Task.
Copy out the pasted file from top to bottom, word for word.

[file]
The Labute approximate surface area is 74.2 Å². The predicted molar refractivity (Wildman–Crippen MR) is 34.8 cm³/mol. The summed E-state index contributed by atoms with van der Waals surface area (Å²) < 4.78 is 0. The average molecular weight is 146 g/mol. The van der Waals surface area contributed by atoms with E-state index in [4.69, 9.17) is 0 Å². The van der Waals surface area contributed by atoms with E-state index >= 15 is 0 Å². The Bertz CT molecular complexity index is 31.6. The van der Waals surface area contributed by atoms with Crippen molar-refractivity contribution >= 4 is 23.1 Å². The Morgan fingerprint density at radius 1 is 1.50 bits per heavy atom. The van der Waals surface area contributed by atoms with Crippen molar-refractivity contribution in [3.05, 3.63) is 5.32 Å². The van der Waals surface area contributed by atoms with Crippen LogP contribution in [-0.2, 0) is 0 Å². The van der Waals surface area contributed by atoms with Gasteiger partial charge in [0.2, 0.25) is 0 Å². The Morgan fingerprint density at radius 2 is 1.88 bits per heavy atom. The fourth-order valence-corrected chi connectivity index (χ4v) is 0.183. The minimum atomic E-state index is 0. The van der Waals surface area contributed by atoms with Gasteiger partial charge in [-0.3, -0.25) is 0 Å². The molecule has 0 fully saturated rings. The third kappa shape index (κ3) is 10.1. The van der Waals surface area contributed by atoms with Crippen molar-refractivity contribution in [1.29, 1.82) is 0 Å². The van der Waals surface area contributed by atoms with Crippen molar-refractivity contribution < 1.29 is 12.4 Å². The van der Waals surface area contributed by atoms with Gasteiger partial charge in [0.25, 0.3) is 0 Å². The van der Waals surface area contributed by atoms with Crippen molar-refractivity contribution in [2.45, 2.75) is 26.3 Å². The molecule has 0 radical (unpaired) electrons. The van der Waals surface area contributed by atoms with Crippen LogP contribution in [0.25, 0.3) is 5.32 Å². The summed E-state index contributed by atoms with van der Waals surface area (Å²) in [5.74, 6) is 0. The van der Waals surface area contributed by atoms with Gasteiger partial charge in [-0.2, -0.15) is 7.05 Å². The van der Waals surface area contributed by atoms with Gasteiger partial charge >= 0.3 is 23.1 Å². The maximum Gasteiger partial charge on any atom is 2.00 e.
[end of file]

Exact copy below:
The Labute approximate surface area is 74.2 Å². The predicted molar refractivity (Wildman–Crippen MR) is 34.8 cm³/mol. The summed E-state index contributed by atoms with van der Waals surface area (Å²) < 4.78 is 0. The average molecular weight is 146 g/mol. The van der Waals surface area contributed by atoms with E-state index in [4.69, 9.17) is 0 Å². The van der Waals surface area contributed by atoms with E-state index >= 15 is 0 Å². The Bertz CT molecular complexity index is 31.6. The van der Waals surface area contributed by atoms with Crippen molar-refractivity contribution >= 4 is 23.1 Å². The Morgan fingerprint density at radius 1 is 1.50 bits per heavy atom. The van der Waals surface area contributed by atoms with Crippen molar-refractivity contribution in [3.05, 3.63) is 5.32 Å². The van der Waals surface area contributed by atoms with Crippen LogP contribution in [-0.2, 0) is 0 Å². The van der Waals surface area contributed by atoms with Gasteiger partial charge in [0.2, 0.25) is 0 Å². The Morgan fingerprint density at radius 2 is 1.88 bits per heavy atom. The fourth-order valence-corrected chi connectivity index (χ4v) is 0.183. The minimum atomic E-state index is 0. The van der Waals surface area contributed by atoms with Gasteiger partial charge in [-0.3, -0.25) is 0 Å². The molecule has 0 fully saturated rings. The third kappa shape index (κ3) is 10.1. The van der Waals surface area contributed by atoms with Crippen molar-refractivity contribution in [1.29, 1.82) is 0 Å². The van der Waals surface area contributed by atoms with Crippen molar-refractivity contribution < 1.29 is 12.4 Å². The van der Waals surface area contributed by atoms with Gasteiger partial charge in [0.25, 0.3) is 0 Å². The van der Waals surface area contributed by atoms with Crippen molar-refractivity contribution in [2.45, 2.75) is 26.3 Å². The molecule has 0 radical (unpaired) electrons. The van der Waals surface area contributed by atoms with Crippen LogP contribution in [0.25, 0.3) is 5.32 Å². The summed E-state index contributed by atoms with van der Waals surface area (Å²) in [5.74, 6) is 0. The van der Waals surface area contributed by atoms with Gasteiger partial charge in [-0.2, -0.15) is 7.05 Å². The van der Waals surface area contributed by atoms with Gasteiger partial charge >= 0.3 is 23.1 Å². The maximum Gasteiger partial charge on any atom is 2.00 e.